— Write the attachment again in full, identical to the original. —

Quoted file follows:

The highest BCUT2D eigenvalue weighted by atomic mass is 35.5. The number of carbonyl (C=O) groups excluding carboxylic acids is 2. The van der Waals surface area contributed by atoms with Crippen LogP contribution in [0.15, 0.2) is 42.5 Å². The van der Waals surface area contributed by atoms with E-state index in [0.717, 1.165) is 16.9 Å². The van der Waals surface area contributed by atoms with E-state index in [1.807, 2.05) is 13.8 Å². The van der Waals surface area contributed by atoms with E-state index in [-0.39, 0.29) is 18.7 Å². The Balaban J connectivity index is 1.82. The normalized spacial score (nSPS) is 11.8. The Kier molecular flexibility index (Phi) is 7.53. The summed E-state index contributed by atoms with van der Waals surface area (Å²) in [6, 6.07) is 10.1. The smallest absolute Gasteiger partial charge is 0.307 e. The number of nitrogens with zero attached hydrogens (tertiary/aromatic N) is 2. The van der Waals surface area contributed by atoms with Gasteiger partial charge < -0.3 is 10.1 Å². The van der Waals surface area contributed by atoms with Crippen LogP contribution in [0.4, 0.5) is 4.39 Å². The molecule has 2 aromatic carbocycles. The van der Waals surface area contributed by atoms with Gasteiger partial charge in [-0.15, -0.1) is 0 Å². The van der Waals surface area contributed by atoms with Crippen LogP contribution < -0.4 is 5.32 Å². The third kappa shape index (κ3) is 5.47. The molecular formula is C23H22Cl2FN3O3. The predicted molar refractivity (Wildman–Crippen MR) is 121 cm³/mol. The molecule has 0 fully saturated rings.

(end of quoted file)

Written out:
The highest BCUT2D eigenvalue weighted by atomic mass is 35.5. The number of carbonyl (C=O) groups excluding carboxylic acids is 2. The van der Waals surface area contributed by atoms with Crippen LogP contribution in [0.15, 0.2) is 42.5 Å². The van der Waals surface area contributed by atoms with E-state index in [0.717, 1.165) is 16.9 Å². The van der Waals surface area contributed by atoms with E-state index in [1.807, 2.05) is 13.8 Å². The van der Waals surface area contributed by atoms with E-state index in [-0.39, 0.29) is 18.7 Å². The Balaban J connectivity index is 1.82. The normalized spacial score (nSPS) is 11.8. The Kier molecular flexibility index (Phi) is 7.53. The summed E-state index contributed by atoms with van der Waals surface area (Å²) in [6, 6.07) is 10.1. The smallest absolute Gasteiger partial charge is 0.307 e. The number of nitrogens with zero attached hydrogens (tertiary/aromatic N) is 2. The van der Waals surface area contributed by atoms with Gasteiger partial charge < -0.3 is 10.1 Å². The van der Waals surface area contributed by atoms with Crippen LogP contribution in [0.4, 0.5) is 4.39 Å². The molecule has 2 aromatic carbocycles. The van der Waals surface area contributed by atoms with Gasteiger partial charge in [-0.15, -0.1) is 0 Å². The van der Waals surface area contributed by atoms with Crippen LogP contribution < -0.4 is 5.32 Å². The third kappa shape index (κ3) is 5.47. The molecular formula is C23H22Cl2FN3O3. The predicted molar refractivity (Wildman–Crippen MR) is 121 cm³/mol. The molecule has 0 fully saturated rings.